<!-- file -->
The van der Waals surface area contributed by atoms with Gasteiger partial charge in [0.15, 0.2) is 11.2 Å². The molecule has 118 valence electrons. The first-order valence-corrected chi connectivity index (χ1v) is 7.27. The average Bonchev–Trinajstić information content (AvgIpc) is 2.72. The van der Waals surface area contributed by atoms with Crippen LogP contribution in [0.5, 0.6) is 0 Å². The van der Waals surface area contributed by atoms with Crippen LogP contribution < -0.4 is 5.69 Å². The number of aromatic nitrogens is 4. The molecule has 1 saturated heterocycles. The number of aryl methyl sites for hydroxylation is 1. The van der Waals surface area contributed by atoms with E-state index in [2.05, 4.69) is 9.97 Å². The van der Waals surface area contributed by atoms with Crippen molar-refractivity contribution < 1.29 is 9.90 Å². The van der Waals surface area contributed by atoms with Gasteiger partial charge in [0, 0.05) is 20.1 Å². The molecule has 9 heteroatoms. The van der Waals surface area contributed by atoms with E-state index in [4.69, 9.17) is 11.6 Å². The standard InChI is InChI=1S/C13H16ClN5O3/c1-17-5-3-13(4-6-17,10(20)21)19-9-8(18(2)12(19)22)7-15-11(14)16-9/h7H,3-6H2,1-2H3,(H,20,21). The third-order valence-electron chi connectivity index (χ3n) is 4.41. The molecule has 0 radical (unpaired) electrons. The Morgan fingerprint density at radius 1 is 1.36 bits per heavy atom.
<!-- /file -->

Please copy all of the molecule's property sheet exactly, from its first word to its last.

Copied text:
The van der Waals surface area contributed by atoms with Gasteiger partial charge in [0.15, 0.2) is 11.2 Å². The molecule has 118 valence electrons. The first-order valence-corrected chi connectivity index (χ1v) is 7.27. The average Bonchev–Trinajstić information content (AvgIpc) is 2.72. The van der Waals surface area contributed by atoms with Crippen LogP contribution in [0.5, 0.6) is 0 Å². The van der Waals surface area contributed by atoms with Crippen LogP contribution < -0.4 is 5.69 Å². The number of aromatic nitrogens is 4. The molecule has 1 saturated heterocycles. The number of aryl methyl sites for hydroxylation is 1. The van der Waals surface area contributed by atoms with E-state index in [2.05, 4.69) is 9.97 Å². The van der Waals surface area contributed by atoms with Crippen molar-refractivity contribution < 1.29 is 9.90 Å². The van der Waals surface area contributed by atoms with Gasteiger partial charge in [0, 0.05) is 20.1 Å². The molecule has 9 heteroatoms. The van der Waals surface area contributed by atoms with E-state index in [4.69, 9.17) is 11.6 Å². The standard InChI is InChI=1S/C13H16ClN5O3/c1-17-5-3-13(4-6-17,10(20)21)19-9-8(18(2)12(19)22)7-15-11(14)16-9/h7H,3-6H2,1-2H3,(H,20,21). The third-order valence-electron chi connectivity index (χ3n) is 4.41. The molecule has 0 radical (unpaired) electrons. The Morgan fingerprint density at radius 1 is 1.36 bits per heavy atom.